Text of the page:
A biomechanical analysis of variations of the power clean and their application for thletic development

Comfort, P 2015, A biomechanical analysis of variations of the power clean and their application for thletic development , PhD on publication thesis, University of Salford.

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Abstract

The aim of this series of studies was to determine the effect of power clean variation (power clean (PC), hang power clean (HPC), mid-thigh power clean (MTPC) and mid-thigh clean pull (MTCP)) and load on force time characteristics, in an attempt to identify the optimal variation and load to develop specific force time characteristics. Study 1 demonstrated that assessment of peak force, peak rate of force development (RFD) and peak power were highly reliable (ICC r≥0.968) during the PC, with smallest detectable differences of ≥8.68 N, ≥24.54 N.s, ≥68.01 W, respectively, signifying a meaningful change. Study 2 and 3 demonstrate that the MTCP and MTPC are preferential in terms of maximising acute kinetic performances when compared to the PC and HPC, as they result in the greatest peak force, peak RFD and peak power. In contrast, study 4 showed no kinetic differences (p>0.05) across PC variations (PC, HPC, MTPC) or load (70, 70, 80% 1-RM) in inexperienced female collegiate athletes. Study 5 revealed that peak power output during the PC was achieved at a load of 70% 1-RM, although this was not significantly (p>0.05) different when compared to the 60% and 80% 1-RM loading conditions, in inexperienced athletes, in line with previous research in well trained athletes. Finally, study 6 demonstrated that when the MTCP is performed with loads of 120-140% 1-RM PC, significantly greater peak force (p<0.001), peak RFD (p=0.004) and impulse (p≤0.023) occur when compared to loads ≤100% 1-RM. In contrast, significantly greater peak power (p≤0.02), bar displacement (p≤0.02) and bar velocity (p<0.001) occurs when performed at a load of 40-60% 1-RM. When incorporating the MTCP into different training mesocycles, it would be useful to use heavier loads during the strength phases, progressing from 120-140% 1-RM PC, to maximise force production and RFD. In contrast, during power mesocycles, it would be advantageous to progressively reducing load to 40-60% 1-RM PC, to elicit the greatest peak power possible during the MTCP or MTPC.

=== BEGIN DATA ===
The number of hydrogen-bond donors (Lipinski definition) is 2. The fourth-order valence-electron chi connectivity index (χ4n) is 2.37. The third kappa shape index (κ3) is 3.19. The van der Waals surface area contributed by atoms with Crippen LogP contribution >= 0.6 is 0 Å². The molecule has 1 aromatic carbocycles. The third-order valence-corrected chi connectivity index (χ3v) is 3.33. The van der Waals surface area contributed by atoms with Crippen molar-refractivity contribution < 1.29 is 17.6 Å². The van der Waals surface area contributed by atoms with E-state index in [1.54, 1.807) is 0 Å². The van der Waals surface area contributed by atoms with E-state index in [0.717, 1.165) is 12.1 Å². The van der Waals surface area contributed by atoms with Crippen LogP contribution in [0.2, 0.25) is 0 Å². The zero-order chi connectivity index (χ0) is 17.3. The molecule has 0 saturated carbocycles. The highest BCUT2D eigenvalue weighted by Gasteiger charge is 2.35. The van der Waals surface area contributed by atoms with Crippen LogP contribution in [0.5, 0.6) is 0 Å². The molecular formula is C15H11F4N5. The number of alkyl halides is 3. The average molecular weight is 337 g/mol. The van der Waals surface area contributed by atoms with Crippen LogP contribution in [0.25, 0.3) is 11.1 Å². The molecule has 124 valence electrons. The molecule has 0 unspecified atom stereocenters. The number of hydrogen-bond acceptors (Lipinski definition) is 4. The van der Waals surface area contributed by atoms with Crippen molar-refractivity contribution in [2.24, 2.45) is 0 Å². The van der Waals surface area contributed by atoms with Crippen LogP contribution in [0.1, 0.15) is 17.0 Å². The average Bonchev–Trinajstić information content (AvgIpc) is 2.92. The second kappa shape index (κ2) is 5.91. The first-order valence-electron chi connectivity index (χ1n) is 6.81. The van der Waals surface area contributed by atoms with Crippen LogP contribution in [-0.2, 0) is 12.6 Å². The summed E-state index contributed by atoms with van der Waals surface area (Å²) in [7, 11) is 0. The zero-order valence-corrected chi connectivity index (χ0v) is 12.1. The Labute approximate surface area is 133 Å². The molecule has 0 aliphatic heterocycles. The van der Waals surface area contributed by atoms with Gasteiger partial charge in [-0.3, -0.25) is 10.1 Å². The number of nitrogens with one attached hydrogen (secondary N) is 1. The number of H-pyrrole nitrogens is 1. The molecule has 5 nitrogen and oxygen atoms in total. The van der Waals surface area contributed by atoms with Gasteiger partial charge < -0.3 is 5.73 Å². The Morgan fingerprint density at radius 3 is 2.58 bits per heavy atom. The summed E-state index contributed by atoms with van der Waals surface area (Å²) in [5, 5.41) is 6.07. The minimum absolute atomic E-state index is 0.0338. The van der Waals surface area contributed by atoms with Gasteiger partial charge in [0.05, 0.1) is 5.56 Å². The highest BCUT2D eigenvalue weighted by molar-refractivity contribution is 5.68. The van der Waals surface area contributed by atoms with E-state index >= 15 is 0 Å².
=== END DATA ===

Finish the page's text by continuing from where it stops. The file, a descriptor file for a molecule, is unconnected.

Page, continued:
Item Type: Thesis (PhD on publication)
Themes: Health and Wellbeing
Schools: Schools > School of Health Sciences > Centre for Health Sciences Research
Funders: Non funded research
Depositing User: P Comfort
Date Deposited: 05 Jun 2017 11:43
Last Modified: 05 Jun 2017 11:43
URI: http://usir.salford.ac.uk/id/eprint/34010

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